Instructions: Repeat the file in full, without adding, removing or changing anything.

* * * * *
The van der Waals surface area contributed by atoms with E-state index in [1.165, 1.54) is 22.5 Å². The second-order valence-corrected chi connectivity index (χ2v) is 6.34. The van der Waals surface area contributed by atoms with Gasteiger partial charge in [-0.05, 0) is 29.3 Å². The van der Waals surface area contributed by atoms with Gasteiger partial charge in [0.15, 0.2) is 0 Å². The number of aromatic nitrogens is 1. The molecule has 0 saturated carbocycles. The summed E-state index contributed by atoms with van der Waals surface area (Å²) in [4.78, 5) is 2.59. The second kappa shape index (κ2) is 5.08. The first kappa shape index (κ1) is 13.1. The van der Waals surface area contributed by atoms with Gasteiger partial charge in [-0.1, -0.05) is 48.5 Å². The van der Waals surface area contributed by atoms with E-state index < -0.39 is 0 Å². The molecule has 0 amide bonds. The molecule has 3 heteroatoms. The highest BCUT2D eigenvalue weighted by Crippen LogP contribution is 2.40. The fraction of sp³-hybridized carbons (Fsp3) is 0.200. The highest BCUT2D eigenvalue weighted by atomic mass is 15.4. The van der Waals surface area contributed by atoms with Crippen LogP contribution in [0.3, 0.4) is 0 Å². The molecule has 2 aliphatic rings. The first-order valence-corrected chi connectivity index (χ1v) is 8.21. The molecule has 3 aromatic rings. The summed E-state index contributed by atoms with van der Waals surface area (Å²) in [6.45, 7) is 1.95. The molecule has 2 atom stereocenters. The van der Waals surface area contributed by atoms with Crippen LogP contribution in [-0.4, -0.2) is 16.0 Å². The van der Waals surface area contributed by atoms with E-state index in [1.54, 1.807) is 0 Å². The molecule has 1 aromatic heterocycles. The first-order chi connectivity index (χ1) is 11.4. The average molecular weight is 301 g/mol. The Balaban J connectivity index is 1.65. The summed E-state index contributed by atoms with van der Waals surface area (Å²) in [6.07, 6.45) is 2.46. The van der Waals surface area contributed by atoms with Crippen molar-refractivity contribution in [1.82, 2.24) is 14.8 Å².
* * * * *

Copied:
The van der Waals surface area contributed by atoms with E-state index in [1.165, 1.54) is 22.5 Å². The second-order valence-corrected chi connectivity index (χ2v) is 6.34. The van der Waals surface area contributed by atoms with Gasteiger partial charge in [-0.05, 0) is 29.3 Å². The van der Waals surface area contributed by atoms with Gasteiger partial charge in [0.15, 0.2) is 0 Å². The number of aromatic nitrogens is 1. The molecule has 0 saturated carbocycles. The summed E-state index contributed by atoms with van der Waals surface area (Å²) in [4.78, 5) is 2.59. The second kappa shape index (κ2) is 5.08. The first kappa shape index (κ1) is 13.1. The van der Waals surface area contributed by atoms with Gasteiger partial charge in [-0.1, -0.05) is 48.5 Å². The van der Waals surface area contributed by atoms with E-state index < -0.39 is 0 Å². The molecule has 0 amide bonds. The molecule has 3 heteroatoms. The highest BCUT2D eigenvalue weighted by Crippen LogP contribution is 2.40. The fraction of sp³-hybridized carbons (Fsp3) is 0.200. The highest BCUT2D eigenvalue weighted by atomic mass is 15.4. The van der Waals surface area contributed by atoms with Crippen LogP contribution in [0.3, 0.4) is 0 Å². The molecule has 2 aliphatic rings. The first-order valence-corrected chi connectivity index (χ1v) is 8.21. The molecule has 3 aromatic rings. The summed E-state index contributed by atoms with van der Waals surface area (Å²) in [6.45, 7) is 1.95. The molecule has 2 atom stereocenters. The van der Waals surface area contributed by atoms with Crippen LogP contribution in [-0.4, -0.2) is 16.0 Å². The van der Waals surface area contributed by atoms with E-state index in [1.54, 1.807) is 0 Å². The molecule has 1 aromatic heterocycles. The first-order chi connectivity index (χ1) is 11.4. The average molecular weight is 301 g/mol. The Balaban J connectivity index is 1.65. The summed E-state index contributed by atoms with van der Waals surface area (Å²) in [6.07, 6.45) is 2.46. The van der Waals surface area contributed by atoms with Crippen molar-refractivity contribution in [1.82, 2.24) is 14.8 Å².